The last destination in Japan was Koyasan - the heart of the Shingon Buddhism sect high up on the Koya mountain.


There are over 100 Buddhist temples in that small area and over 50 of them offer accommodation.


There's the Shojoshin-in temple where I stayed overnight in the picture up there ^ and down there v. I had very high expectations about Koyasan (must be a very spiritual place with so many temples, I thought), so maybe that's why I was disturbed by the noise (fixing the roof right above my room! ow no! Really made me feel like home.. :) blowing dry leaves with loud machinery, construction here and there...


Besides the noise, I read up in the room regulations that members of Japanese gangs as well as radical nationalists are not allowed to stay in the temples since the new regulations were introduced in 1991. I assumed that until then Koyasan had been infested with macho/fashist/yakuza members that would come to this place to look for the roots of their national pride or smth like that (besides all that, surprise surprise again, women were not allowed in Koyasan town until the end of 19th century!). All this got even worse when at 16:30 (thats when the sun sets in there) they started playing some music (sounding quite nationalistic) through the loudspeakers outdoors and some 20 eagles started flying over the valley (apparently scared by noise).. Hmm.. Men in leather clothes riding bisycles, men in souvenir shop looking like Chinese gang members in their bourdox jackets, jade necklaces.. I realized that I didn't like the place at all!!!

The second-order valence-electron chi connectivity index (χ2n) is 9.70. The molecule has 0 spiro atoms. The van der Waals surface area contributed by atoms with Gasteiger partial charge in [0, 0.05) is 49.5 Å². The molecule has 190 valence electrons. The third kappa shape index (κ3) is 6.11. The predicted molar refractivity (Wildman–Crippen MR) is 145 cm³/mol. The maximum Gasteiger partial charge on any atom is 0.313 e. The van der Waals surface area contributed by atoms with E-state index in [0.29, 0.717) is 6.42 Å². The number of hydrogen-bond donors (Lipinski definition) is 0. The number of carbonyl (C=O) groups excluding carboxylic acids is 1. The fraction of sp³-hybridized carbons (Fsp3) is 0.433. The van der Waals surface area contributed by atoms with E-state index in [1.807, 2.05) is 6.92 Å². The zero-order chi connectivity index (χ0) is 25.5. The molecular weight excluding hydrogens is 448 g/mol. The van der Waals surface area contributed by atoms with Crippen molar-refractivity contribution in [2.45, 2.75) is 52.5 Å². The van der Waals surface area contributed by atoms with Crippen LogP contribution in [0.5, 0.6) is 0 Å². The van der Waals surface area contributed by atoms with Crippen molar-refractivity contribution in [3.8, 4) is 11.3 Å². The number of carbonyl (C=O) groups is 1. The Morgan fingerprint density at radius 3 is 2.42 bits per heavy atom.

Luckily it was time for dinner and besides having this woderful meal (all that food just for me! :) I met Randy, an American man who saved the Koyasan experience for me! (I guess he's reading the blog too..:)


We went for a walk in the nearby cemetary (that is attraction on its own - its huge and as you can see - very very mossy and beautiful). Randy was a super curious person, who would tirelesly wonder about everything around, so I found myself coming up with hundreds of theories of why things work/look in a certain way, as well, as starting to wonder about things myself. This sharing of the travel experiences really lightened up my heart and after all, I quite liked Koyasan!!